Go ahead and erase the following from your worry list. Research has shown that they're not worth fretting over.
Consuming whole milk, cream, cheese, and butter has been linked to a lower risk of type 2 diabetes, obesity, and cardio-vascular disease, according to a growing number of studies. All these foods are caloric, though, so watch your portions.
They're no worse than any other public place, according to a study published in a 2015 issue of Applied and Environmental Microbiology. Less than 15 percent of the germs in restrooms were from feces, leading researchers to conclude that those germs may die off quickly.
A morning cup of joe can help reduce your risk of type 2 diabetes by up to 7 percent, and a four-cup-a-day habit has been linked to a 20 percent lower risk of melanoma.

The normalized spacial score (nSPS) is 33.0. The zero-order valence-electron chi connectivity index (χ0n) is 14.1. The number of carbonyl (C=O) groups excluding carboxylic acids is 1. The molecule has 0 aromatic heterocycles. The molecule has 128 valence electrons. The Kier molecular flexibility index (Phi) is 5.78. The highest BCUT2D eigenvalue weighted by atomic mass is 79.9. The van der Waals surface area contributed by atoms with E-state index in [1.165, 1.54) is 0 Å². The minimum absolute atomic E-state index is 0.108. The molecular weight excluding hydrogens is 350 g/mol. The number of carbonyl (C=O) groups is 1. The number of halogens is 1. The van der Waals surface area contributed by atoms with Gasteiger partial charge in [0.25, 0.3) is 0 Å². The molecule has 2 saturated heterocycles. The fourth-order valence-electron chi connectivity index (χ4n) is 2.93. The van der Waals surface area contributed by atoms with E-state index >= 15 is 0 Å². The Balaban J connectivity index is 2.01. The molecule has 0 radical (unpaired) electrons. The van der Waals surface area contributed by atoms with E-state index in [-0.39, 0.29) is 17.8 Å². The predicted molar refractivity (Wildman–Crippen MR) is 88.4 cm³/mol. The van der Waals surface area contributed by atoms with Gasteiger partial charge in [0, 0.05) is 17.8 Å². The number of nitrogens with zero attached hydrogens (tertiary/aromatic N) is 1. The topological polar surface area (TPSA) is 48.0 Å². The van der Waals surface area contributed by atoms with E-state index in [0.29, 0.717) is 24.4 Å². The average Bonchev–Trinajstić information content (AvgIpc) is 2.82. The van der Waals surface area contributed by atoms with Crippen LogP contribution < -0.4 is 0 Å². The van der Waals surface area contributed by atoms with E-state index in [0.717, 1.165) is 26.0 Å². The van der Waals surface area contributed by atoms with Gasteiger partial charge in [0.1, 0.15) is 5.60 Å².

Raw vs. Cooked
Boiled or steamed vegetables—like broccoli, carrots, and zucchini—have more of some antioxidants, such as carotenoids and ferulic acid, than raw ones do, according to a 2008 report in the Journal of Agricultural and Food Chemistry.
Getting an Epidural During Early Labor
Early, late—there's no difference in terms of birth outcome, according to a review of nine studies involving more than 15,750 first-time mothers published by the Cochrane Library.
Despite the belief that MSG causes headaches and other symptoms of so-called Chinese restaurant syndrome, there is no solid research to support this claim, concluded a study in the journal Appetite.